Beef-on-Dairy: A Revolution in American Beef Production?

Beef-on-dairy is arguably the most significant advancement for the U.S. beef industry in a generation, and no current review of the State of the Beef Industry would be complete without examining its impact.

Further, the recent growth of beef-on-dairy has been significant enough that it could alter the cyclical impact the beef industry is experiencing from drought-forced herd reductions. For instance, Patrick Linnell says CattleFax estimates the industry will produce 2.92 million beef-on-dairy calves this year and 3.22 million in 2024 (see chart). Some industry observers believe those estimates are conservative.

Regardless of the exact number, Dale Woerner, animal and food science professor at Texas Tech University, told Drovers, “The number will continue to grow as the beef cowherd shrinks.”

That’s due, primarily, to the growing acceptance of beef-on-dairy calves by both cattle feeders and beef packers, and the realities of empty pens and shackle space the industry faces over the next few years.

“Right now, everybody needs cattle,” says Jared Wareham, North America NuEra business development manager at Genus ABS. “The beef-on-dairy crosses, especially the good ones, are in high demand.”

When the beef-on-dairy segment first began to develop a few years ago there was little attention given to the genetics of the beef semen used because it was assumed the result would produce a more valuable calf. That was true, but Wareham says that shotgun approach has given way to much more targeted breeding.

“We saw good crossbreds and bad ones, and nobody wants bad ones,” Wareham says of the early efforts to implement beef-on-dairy. “But the focus on creating the good ones continues to rise, and now we have enough feedlot performance and carcass data to make more of the good ones.”

But the rise in beef-on-dairy is also influenced by the modern dairy production system. Today’s dairy industry, with a relatively stable cowherd of 9.3 million to 9.4 million highly efficient cows, operates under an intense genetic selection system to identify the most productive dairy heifers. The development of sexed semen has become a common tool used to further those efforts and sexed semen allows dairy producers to produce optimal replacement heifers from their best dairy cows with the genetically inferior cows available for breeding to beef sires.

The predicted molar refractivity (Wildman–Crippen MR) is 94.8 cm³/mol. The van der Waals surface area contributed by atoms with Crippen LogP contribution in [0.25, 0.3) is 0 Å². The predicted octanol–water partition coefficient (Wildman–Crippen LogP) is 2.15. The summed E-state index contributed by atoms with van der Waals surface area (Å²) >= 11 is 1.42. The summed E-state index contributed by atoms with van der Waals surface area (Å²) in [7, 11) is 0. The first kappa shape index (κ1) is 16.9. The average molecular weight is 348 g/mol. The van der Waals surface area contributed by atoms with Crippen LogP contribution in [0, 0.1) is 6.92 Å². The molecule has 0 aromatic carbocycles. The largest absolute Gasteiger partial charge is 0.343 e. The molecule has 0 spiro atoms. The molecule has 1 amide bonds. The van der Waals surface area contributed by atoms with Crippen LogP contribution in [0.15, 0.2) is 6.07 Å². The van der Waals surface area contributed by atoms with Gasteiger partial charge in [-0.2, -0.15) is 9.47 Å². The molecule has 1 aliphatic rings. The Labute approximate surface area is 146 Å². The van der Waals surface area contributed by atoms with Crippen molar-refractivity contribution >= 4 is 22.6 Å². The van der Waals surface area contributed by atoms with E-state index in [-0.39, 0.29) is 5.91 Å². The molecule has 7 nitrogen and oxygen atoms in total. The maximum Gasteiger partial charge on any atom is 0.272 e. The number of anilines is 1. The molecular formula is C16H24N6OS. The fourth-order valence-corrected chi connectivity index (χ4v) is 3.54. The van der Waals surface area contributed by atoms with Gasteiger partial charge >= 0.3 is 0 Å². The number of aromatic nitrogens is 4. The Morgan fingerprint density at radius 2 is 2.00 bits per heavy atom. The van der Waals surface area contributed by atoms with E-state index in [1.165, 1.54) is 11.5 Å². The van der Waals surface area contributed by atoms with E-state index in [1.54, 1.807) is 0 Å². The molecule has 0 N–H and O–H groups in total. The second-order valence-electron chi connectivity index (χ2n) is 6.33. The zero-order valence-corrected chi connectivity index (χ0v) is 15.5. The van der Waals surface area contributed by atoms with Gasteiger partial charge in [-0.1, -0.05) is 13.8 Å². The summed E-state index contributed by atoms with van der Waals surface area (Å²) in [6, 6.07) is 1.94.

In other words, sexed semen helps reduce the number of dairy cows needed to produce dairy heifers, thus allowing more dairy cows available for breeding to beef sires. That advancement has led to a dramatic decrease in the use of dairy semen and a corresponding increase in the use of beef semen. In fact, the use of beef semen has nearly tripled since 2017.


At the outset, cattle feeders knew a beef-on-dairy cross would grow faster, be more tolerant of extreme weather conditions and produce a beefier carcass than traditional dairy calves, but that’s a low bar for today’s beef industry, and many feedlots and packers are adjusting their sights much higher.

“At first everybody saw beef-on-dairy as a way to create a dual-stream production system for milk and beef,” Wareham says. “In the beginning, breeding those dairy cows was just a stab in the dark. We used Angus genetics, but now we’re seeing a number of composite sires designed specifically for beef-on-dairy be quite successful.”

Packers and retailers also have a favorable view of the beef-on-dairy segment. For instance, a research project by Woerner and colleagues found strip loin steaks from beef-on-dairy cattle have improved color and shelf-life performance, as well as improved steak shape compared with traditional, straightbred dairy cattle. On average, the research found beef-on-dairy cattle produce carcasses with greater red meat yield than conventional Holstein steers, and high-yielding beef-on-dairy cattle can yield as high or higher than conventional beef cattle.

Woerner and his colleagues at Texas Tech have also collaborated with Cargill for over three years on the Dairy Beef Accelerator, a program to better understand the opportunities of beef-on-dairy. That research has documented several benefits for producers, packers, consumers and the environment. Some highlights:

  • Compared to purebred dairy calves, beef-on-dairy calves can provide higher-quality beef products without impacting current milk production efficiencies.
  • Beef-on-dairy calves show greater feed efficiency, which lowers the environmental footprint from their production.
  • Increased feed efficiency significantly reduces greenhouse gas (GHG) emissions.
  • The practice benefits meat quality. Beef-on-dairy delivers increased volumes of higher-grading beef carcasses, providing feedyard operators more access to value-based marketing opportunities.

“The beef and dairy industries can to work together to produce even more efficient beef animals,” Woerner says. “Crossbreeding dairy cows to complementary beef sires can advance sustainability by reducing the environmental impact and improving profitability.”